Reviewing commentaries is a tricky business – particularly for me as a generalist, and an in-publisher editor of commentaries! I tend to offer my review based on the format and content of the volume, and it’s utility or otherwise to preachers and pastors. Occasionally I’ll digress into particularly theological or stylistic quirks. Under the review proper I’ve got some remarks comparing it to other Genesis commentaries – as this is a book of the Bible I’ve spent a lot of time in.
Since 2020 I’ve gotten into a habit of reading commentaries cover-to-cover, largely in my devotional time, though sometimes alongside my work in publishing. For devotional reads, I will tend to pick volumes in series that I know, by authors I know, and that will slant more towards my understanding of the Bible in general. I will sometimes read a very critical or liberal commentary devotionally – but usually alongside another, shorter, more devotional commentary. Occasionally (As with David Ford’s standalone theological commentary on the Gospel of John) I will start using something devotionally, realise it is not particularly helping, and read it in ‘normal reading time. This commentary, though, is one that I’ve read cover to cover alongside the text of Genesis, and appreciated. It is the inuagural volume in the Baker Exegetical Commentary on the Old Testament: Pentateuch (henceforth BECOT) and clocks in at around 800 pages, not including some blanks and almost twenty pages of front matter. Genesis is a long book (50 chapters), so commentaries tend to be long, and often extending into two volumes. Goldingay is to be commended for getting what he does into one volume that doesn’t feel totally impractical (compared to, say, the enormous formats used for single volume systematic theologies).
Goldingay offers a translation of Genesis in this book – different from his For Everyone translation, for those aware of it – which is quite quirky, hand in hand with being quite literal/scholarly. This quirkiness is a self-aware feature of the commentary – likely to be specific to Goldingay, rather than the series (Although he does write other volumes in the BECOT series!): “I have indicated some pints at which my views is idiosyncratic, though being idiosyncratic is not necessarily an indication of being wrong” (p. xii). His introduction is clear and relatively short, and (like the rest of the commentary) relatively readable. He helpfully and rather originally likens reading Genesis to watching a major television series, particularly with regards to the way it blends narrative and other forms. In common with it’s place as the start of the Pentateuch and the Christian Bible, Goldingay notes that “Genesis both is and is not a self-contained scroll; it is both complete and incomplete” (p. 2). Whilst he engages with a range of scholarship – and, importantly, historical commentators – he asserts (in my view rightly) that “One cannot base an understanding of Genesis on knowing the date of its stories or on seeing it as the expression of the ideology of a particular group or period in Israel’s history” (p. 6). In this readers are invited to read the text we have, hence the Exegetical nature of this commentary, and the BECOT series.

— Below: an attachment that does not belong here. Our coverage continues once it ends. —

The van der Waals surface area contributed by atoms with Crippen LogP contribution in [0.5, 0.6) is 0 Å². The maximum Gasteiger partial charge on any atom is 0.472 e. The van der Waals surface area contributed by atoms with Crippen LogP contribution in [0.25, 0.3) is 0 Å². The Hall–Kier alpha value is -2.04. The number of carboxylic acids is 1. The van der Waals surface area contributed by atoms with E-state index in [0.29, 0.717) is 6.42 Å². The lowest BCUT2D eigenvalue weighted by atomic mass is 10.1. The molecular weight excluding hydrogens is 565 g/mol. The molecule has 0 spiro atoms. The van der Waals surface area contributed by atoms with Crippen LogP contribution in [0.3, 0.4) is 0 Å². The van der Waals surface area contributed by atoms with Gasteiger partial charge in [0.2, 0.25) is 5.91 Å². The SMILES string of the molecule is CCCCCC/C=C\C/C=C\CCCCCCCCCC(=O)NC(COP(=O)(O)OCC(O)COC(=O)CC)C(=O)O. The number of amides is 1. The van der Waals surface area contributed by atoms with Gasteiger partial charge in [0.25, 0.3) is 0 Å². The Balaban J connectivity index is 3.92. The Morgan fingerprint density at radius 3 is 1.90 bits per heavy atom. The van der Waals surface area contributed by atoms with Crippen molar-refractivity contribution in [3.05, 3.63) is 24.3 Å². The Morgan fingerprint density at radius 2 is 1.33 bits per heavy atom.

In general, the structure of this commentary is fairly straightforward: an overview section, followed by translation of the passage, followed by interpretation of the passage, followed by the implication of the passage. However, the ‘implication’ section was sometimes missing – often on pages where there was white space – and I wonder if there could have been an explicatory note about why this was the case at various points. Generally, this is a good structure for a commentary – in my devotional use it was helpful to have the translation in the volume (Though it’s idiosyncratic nature had me reaching for my ESV or phone most of the time) – and it is a volume that will make a helpful reference for pastors and preachers, whilst also being clear and logical.